having a CPP value close to one and the individual components either being too hydrophilic, i.e. having too low a CPP, or too hydrophobic, i.e. having too high a CPP. The eVect is illustrated in Figure 22.14 for the combination of a hydrophobic non-ionic surfactant, C12 E4 , and the hydrophilic anionic surfactant, sodium octylbenzene sulfonate. The same trend would have been obtained for a mixture of a hydrophilic non-ionic surfactant, such as C12 E7 , and a hydrophobic anionic surfactant, e.g. sodium dodecylbenzene sulfonate, at a relatively high electrolyte concentration.

Microemulsion-Based Cleaning Formulations are EYcient Microemulsions, being microheterogeneous mixtures of oil, water and surfactant, are excellent solvents for non-polar organic compounds as well as for inorganic salts. The capability of microemulsions to solubilize a broad spectrum of substances in a one-phase formulation has been found useful for the cleaning of hard surfacesÐdirt is often a complex mixture of hydrophilic and hydrophobic components. Of particular interest from a practical point of view is the possiblity of replacing formulations based on halogenated or aromatic hydrocarbons with microemulsions containing non-toxic aliphatic hydrocarbons. A typical example is given in Figure 22.15. Microemulsions, mainly based on non-ionic surfactants, have an established position in the industrial cleaning of hard surfaces. These are usually sold as concentrated mixtures which need to be diluted with water before use. Hence,

Microemulsions for Soil and Oil Removal

485

20 s

Remaining oil (%)

L2 3 21

o

w

L

10

0

1

2

3

Naphtha

Tri

Figure 22.15 Removal of lubricating oil by three microemulsions all lying within a bicontinuous microemulsion phase (indicated in the phase diagram). The surfactant was a mixture of two ethoxylates with a mean HLB value of 10.7, while aliphatic hydrocarbon had a b.p. of 190±2408C. Oil removal by hydrocarbon only and by using trichloroethane are shown as references. The remaining oil is determined by (remaining) Xuorescence measurements C12E6 30 ⬚C 40 ⬚C 50 ⬚C rev mic mic µem

Water

Decane

Figure 22.16 Phase diagrams for the C12 E6 ±decane±water system at 30, 40 and 508C. At 508C, two small isotropic domains exist in the water-rich region, while at 408C these have grown bigger but are still disconnected. At 308C, one larger isotropic domain appears in the water corner

the isotropic domain should preferably extend to the water corner. A typical example of a suitable model system is that of C12 E6 , decane and water, employed at 308C, as shown in Figure 22.16. Non-ionics are suitable surfactants in these formulations since they can be formulated with ionic `builders' such as phosphate or citrate. Such systems suVer from the drawback of considerable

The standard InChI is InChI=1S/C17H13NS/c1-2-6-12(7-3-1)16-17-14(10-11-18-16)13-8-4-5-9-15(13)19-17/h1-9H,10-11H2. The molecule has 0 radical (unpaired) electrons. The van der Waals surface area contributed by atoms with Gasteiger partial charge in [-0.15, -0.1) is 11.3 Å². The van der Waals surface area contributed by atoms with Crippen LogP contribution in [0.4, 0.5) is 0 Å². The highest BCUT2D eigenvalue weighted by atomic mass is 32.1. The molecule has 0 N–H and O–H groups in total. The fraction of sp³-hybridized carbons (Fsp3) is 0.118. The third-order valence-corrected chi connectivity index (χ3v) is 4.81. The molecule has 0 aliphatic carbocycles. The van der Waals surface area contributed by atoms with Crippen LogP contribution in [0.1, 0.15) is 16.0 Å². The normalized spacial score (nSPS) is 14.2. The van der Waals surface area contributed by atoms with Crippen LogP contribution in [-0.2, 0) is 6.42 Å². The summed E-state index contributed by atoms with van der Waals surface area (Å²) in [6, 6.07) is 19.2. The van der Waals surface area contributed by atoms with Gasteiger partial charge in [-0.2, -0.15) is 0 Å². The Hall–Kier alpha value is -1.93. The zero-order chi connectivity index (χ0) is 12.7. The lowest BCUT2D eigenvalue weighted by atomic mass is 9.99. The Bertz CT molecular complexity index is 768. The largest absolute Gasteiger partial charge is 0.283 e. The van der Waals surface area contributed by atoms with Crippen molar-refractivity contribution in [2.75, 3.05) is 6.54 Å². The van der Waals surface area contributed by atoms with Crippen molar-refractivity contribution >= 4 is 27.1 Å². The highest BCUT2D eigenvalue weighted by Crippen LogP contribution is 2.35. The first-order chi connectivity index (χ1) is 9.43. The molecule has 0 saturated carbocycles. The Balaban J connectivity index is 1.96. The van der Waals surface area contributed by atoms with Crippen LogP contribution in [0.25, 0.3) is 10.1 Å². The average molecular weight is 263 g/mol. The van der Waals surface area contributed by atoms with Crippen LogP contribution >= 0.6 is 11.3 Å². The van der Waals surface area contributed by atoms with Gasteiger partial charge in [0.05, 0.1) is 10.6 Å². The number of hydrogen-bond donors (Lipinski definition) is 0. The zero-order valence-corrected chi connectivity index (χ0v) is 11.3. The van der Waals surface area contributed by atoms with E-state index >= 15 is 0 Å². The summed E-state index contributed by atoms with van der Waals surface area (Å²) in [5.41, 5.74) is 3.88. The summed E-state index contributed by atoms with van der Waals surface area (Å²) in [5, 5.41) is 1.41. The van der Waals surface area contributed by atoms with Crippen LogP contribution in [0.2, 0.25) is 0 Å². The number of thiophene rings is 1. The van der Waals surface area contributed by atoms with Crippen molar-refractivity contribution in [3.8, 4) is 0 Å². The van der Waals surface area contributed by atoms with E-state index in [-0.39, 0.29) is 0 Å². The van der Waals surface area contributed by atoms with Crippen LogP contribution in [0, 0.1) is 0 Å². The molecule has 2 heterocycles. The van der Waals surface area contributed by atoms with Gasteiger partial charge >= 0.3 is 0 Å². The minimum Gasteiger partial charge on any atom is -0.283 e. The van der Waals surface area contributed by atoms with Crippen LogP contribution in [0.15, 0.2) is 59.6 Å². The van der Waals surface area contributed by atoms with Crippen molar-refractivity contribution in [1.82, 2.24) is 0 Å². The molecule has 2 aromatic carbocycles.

486

Surfactants and Polymers in Aqueous Solution

temperature sensitivity, however, as is also illustrated in Figure 22.16. One way to increase the temperature interval is to use a mixture of non-ionics, e.g. a blend of alcohol ethoxylates with polyoxyethylene chains length below and above that of the optimum compound. Commercial ethoxylates have a very broad homologue distribution by themselves and give microemulsions with broader temperature regions than homologue-pure model compounds. By mixing commercial non-ionics, the temperature intervals can be further extended.

Microemulsions were once Believed to be the Solution to Enhanced Oil Recovery Oil Welds consist of porous rock, usually limestone or sandstone, in which the pores are Wlled with petroleum and brine. The porous rock formation is surrounded by impermeable rock. The permeability depends on the pore size, which is typically 50±1000 nm. In a normal oil Weld, 10±25% of the pore volume is occupied by brine, 55±80% by oil and the rest is void volume. The pressure in the reservoir is normally high and the temperature typically in the range 70±1008C. When the Wrst wells are dug, oil comes out under its own pressure. This spontaneous production is later supplemented by pumping action. Together, these two processes are referred to as the primary recovery. On average, this stage leads to a recovery of 15±20% of the oil in place. In the next stage, the secondary recovery, water is used to sweep out additional oil. In this process water is pumped down the injection well and moves outwards in a piston-like fashion, thus displacing the oil. The immobilized oil is recovered via production holes, as shown in Figure 22.17. The so-called sweep eYciency is sometimes not very good, however, particularly when the oil is of higher viscosity than the displacing water. The primary and secondary recovery together often manage to recover considerably less than half of the total amount of petroleum in the reservoir. Any oil recovery process following water Xooding is referred to as enhanced oil recovery (EOR) or tertiary oil recovery. Surfactant Xooding, sometimes called microemulsion Xooding, is the technique of relevance to us here. The interest in microemulsions for this purpose derives from their ability to reduce the oil±water interfacial tension to ultra-low values. Surfactant Xooding was once believed to have a very large economic potential. Today, however, with improved drilling techniques and with a considerably slower rise in oil prices than was once predicted, the interest in using microemulsions for oil recovery has declined. Since very large eVorts were once put into the development of surfactant Xooding and since that research contributed very much to the general understanding of phase behaviour of oil± water±surfactant systems, a short treatise of the topic will be given in the following.